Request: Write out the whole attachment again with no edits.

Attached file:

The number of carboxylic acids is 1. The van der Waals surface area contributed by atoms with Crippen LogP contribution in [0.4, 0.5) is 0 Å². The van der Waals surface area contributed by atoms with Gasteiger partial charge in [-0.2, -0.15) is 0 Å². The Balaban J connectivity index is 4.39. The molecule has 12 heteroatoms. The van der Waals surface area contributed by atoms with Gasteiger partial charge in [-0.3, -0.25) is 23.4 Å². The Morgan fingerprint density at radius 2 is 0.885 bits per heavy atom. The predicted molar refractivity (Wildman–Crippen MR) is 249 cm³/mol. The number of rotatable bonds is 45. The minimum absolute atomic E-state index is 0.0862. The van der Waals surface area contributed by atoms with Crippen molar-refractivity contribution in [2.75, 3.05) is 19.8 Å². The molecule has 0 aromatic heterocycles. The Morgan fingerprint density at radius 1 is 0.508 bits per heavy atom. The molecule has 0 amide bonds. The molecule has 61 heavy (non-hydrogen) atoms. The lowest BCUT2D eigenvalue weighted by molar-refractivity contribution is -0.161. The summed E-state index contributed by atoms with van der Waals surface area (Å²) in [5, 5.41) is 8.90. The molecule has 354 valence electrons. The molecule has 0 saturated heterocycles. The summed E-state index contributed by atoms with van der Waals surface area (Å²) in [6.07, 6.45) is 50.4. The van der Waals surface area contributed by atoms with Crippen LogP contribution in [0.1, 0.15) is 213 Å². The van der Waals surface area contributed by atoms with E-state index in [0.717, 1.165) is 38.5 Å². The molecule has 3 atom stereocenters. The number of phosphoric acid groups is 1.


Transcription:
The number of carboxylic acids is 1. The van der Waals surface area contributed by atoms with Crippen LogP contribution in [0.4, 0.5) is 0 Å². The van der Waals surface area contributed by atoms with Gasteiger partial charge in [-0.2, -0.15) is 0 Å². The Balaban J connectivity index is 4.39. The molecule has 12 heteroatoms. The van der Waals surface area contributed by atoms with Gasteiger partial charge in [-0.3, -0.25) is 23.4 Å². The Morgan fingerprint density at radius 2 is 0.885 bits per heavy atom. The predicted molar refractivity (Wildman–Crippen MR) is 249 cm³/mol. The number of rotatable bonds is 45. The minimum absolute atomic E-state index is 0.0862. The van der Waals surface area contributed by atoms with Crippen molar-refractivity contribution in [2.75, 3.05) is 19.8 Å². The molecule has 0 aromatic heterocycles. The Morgan fingerprint density at radius 1 is 0.508 bits per heavy atom. The molecule has 0 amide bonds. The molecule has 61 heavy (non-hydrogen) atoms. The lowest BCUT2D eigenvalue weighted by molar-refractivity contribution is -0.161. The summed E-state index contributed by atoms with van der Waals surface area (Å²) in [5, 5.41) is 8.90. The molecule has 354 valence electrons. The molecule has 0 saturated heterocycles. The summed E-state index contributed by atoms with van der Waals surface area (Å²) in [6.07, 6.45) is 50.4. The van der Waals surface area contributed by atoms with Crippen LogP contribution in [0.1, 0.15) is 213 Å². The van der Waals surface area contributed by atoms with E-state index in [0.717, 1.165) is 38.5 Å². The molecule has 3 atom stereocenters. The number of phosphoric acid groups is 1.